Ordinance No. 21 stemmed from Councilman Scott Mangold nearly being run over in the downtown area by an inattentive driver talking on a cellphone. No members of the public spoke about the ordinance at its first two readings before the council, and Monday’s third reading represented the final opportunity for feedback from the community. Ken Mitchell, a Park County resident who grew up in Powell, took that opportunity.
“I guess I would preface this with when does the long arm of Big Brother stop?” Mitchell asked, adding, “I personally was coming out of the drugstore here in Powell when a young lady pushing a stroller and texting at the same time almost hit me. Are we going to have an ordinance about no walking and texting in Powell?”
“What if she was driving?” asked councilman Floyd Young.
“If she was driving we already have laws on the books about that. It’s called inattentive driving,” Mitchell said, adding, “Why do we need another rule that doesn’t have a lot of teeth to it?”
He went on to cite various examples of inattentive driving, such as hand-holding, listening to the radio and carrying on a conversation with passengers.
“I don’t think I need a law or anyone else needs a law, or a city ordinance, or anything else that says, 10 and 2 [o’clock with hands on the steering wheel], turn down the radio, shut your mouth and pay attention,” he said.
Mitchell also questioned whether the positive feedback council members have received outside City Hall was a fair representation, guessing most of the people the council talked to “were in my age group.”
“But if you had talked to people in their teens and 20s and 30s, I doubt many of them would honestly say the same thing. I don’t believe that an ordinance is necessary.”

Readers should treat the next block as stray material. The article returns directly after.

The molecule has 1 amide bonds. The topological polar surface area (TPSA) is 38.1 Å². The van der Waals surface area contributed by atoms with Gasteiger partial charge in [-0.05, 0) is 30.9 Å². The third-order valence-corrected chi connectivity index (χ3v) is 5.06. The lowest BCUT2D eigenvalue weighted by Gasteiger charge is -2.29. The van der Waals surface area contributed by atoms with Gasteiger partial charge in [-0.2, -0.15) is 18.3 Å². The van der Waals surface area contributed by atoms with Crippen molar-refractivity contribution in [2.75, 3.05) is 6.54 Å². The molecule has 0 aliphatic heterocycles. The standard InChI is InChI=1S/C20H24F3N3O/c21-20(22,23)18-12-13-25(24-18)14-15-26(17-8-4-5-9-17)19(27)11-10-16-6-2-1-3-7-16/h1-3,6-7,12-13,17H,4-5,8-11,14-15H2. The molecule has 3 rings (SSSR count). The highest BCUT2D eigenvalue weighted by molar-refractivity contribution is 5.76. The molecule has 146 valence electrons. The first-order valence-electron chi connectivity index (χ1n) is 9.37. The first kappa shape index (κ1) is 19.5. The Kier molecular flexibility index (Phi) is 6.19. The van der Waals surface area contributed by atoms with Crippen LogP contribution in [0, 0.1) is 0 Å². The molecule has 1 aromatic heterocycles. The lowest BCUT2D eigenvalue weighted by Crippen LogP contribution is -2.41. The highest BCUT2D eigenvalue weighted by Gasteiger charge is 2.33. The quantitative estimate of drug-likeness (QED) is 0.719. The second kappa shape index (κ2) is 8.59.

Mitchell then addressed Mangold directly about the incident that precipitated the introduction of Ordinance No. 21.
“I’m sorry you almost got clipped,” Mitchell began.
“It wasn’t ‘almost,’” Mangold interjected. “I got hit. And as I got off the hood of the car and was brushing myself off, she didn’t get off the phone, and drove away. And I didn’t get her license number.”
Mitchell again apologized, but then asked what Mangold would have done, had the ordinance been in place, to get the driver cited. Mangold replied there was nothing he could have done.
“See?” Mitchell said. “So the ordinance wouldn’t have any teeth.”
Mayor John Wetzel theorized the driver could have been cited prior to the accident if observed on her cellphone. Mangold concurred and took the argument a step further.
“Maybe she wouldn’t have used that phone if there were an ordinance in place,” Mangold said.
Mitchell then questioned the enforcement of the new ordinance, turning to Powell Police Chief Roy Eckerdt.
“I have seen his staff driving up the street talking on a cellphone; I have seen his staff driving around town without a seat belt in place. How many rules do you think it’s going to take? And for what reason?” Mitchell said.
After Mangold pointed out the police department is subject to the same laws as the rest of the community, Mayor Wetzel allowed Mitchell his final thoughts.
“So I guess the bottom line is you’re not in favor of this ordinance,” Wetzel said.